By Junno Arocho Esteves
VATICAN CITY — Pope Francis created a new commission that will confront the challenges the world is facing in battling the coronavirus pandemic and what it will inevitably face in its aftermath, the Vatican announced.
In a statement published April 15, the Vatican said the goal of the commission, which will be led by the Dicastery for Promoting Integral Human Development, is “to express the Church’s concern and love for the entire human family in the face of the of COVID-19 pandemic.”
The dicastery will work with other Vatican offices to coordinate the work, which includes “an analysis and a reflection on the socioeconomic and culture challenges of the future and proposed guidelines to address them,” the Vatican said.
The commission is divided into five working groups focused on a specific aspect of the pandemic and has met twice with the pope to discuss ways it can help local churches, especially in poor areas, Cardinal Peter Turkson, prefect of the dicastery, said in an interview with Vatican News published shortly after the announcement.
“The pope is convinced that we are living through an epochal change and he is reflecting on what will follow the crisis, on the economic and social consequences of the pandemic, on what we will have to face and, above all, on how the Church can offer itself as a safe point of reference to the world lost in the face of an unexpected event,” Cardinal Turkson said.
The commission’s first working group, which is dedicated to “listening and supporting local churches,” will work in cooperation with Caritas Internationalis, as well as the office of the papal almoner, the Congregation for the Evangelization of Peoples and the Vatican pharmacy.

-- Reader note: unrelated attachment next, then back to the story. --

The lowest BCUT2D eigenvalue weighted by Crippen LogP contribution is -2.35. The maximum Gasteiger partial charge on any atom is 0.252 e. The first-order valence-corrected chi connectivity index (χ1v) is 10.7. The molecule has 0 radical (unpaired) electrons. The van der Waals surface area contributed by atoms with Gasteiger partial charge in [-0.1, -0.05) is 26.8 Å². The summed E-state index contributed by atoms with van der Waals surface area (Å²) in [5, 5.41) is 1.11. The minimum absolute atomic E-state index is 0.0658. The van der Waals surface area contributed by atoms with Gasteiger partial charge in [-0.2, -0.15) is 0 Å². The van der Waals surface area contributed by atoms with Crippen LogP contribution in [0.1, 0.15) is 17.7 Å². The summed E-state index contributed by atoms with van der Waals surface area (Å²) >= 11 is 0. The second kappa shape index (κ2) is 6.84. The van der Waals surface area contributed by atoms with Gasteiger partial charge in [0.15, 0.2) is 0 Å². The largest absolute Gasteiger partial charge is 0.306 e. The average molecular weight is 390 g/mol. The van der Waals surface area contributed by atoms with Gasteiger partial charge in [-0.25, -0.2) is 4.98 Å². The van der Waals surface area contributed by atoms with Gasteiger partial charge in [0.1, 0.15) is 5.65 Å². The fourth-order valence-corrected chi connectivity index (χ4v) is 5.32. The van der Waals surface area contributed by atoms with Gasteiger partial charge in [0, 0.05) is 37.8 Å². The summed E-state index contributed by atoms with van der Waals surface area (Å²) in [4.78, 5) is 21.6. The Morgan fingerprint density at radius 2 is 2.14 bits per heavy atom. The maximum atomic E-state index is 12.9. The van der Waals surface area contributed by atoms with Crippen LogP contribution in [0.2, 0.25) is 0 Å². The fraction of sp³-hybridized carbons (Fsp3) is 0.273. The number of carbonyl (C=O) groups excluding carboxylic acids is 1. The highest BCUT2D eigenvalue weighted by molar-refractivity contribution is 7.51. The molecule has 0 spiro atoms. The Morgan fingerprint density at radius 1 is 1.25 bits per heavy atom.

Cardinal Turkson told Vatican News that the first group already has “set up mechanisms to listen to the local churches to identify real needs and assist in the development of effective and adequate responses,” including coordinating with apostolic nuncios and bishops’ conferences.
“A broad outlook is needed. Nobody must be forgotten — prisoners, vulnerable groups. We need to share good practices,” the cardinal said.
The second group will dedicate itself to research and the study of the pandemic and to reflecting on society and the world post-coronavirus in coordination with the Pontifical Academy for Life, the Pontifical Academy of Sciences and the Pontifical Academy of Social Sciences.
This group, Cardinal Turkson said, “has the task of night watch, like the sentry, to perceive the dawn. To do this it is necessary to connect the best minds in the areas of ecology, economy, health and public security. We need the concreteness of science, and we need prophecy and creativity.”
Other working groups will focus on communication, relations with other countries to assist and share valuable research information and financing the commission’s relief efforts.
Cardinal Turkson highlighted the need for the commission and the importance of looking to the future “so as not to be unprepared.”
“The health crisis has already triggered an economic one,” he said. “The risk is that a social crisis will be provoked if this economic crisis is not dealt with immediately. One crisis risks being followed by others, in a cycle in which we will be forced to learn slowly and painfully to take care of our common home.”
Unity, he added, is essential in confronting the pandemic, so the current crisis “is not the time for indifference, selfishness or division.”
He also called for the loosening of international sanctions, the reduction or forgiveness of the foreign debts of poor countries, and the end of conflict and arms trafficking. Instead, countries should use their wealth “to heal people and save lives.”
“We are rediscovering how much the destiny of each of us is linked to that of others,” Cardinal Turkson said. “We are rediscovering the value of the things that matter and the worthlessness of so many things that we once considered important.”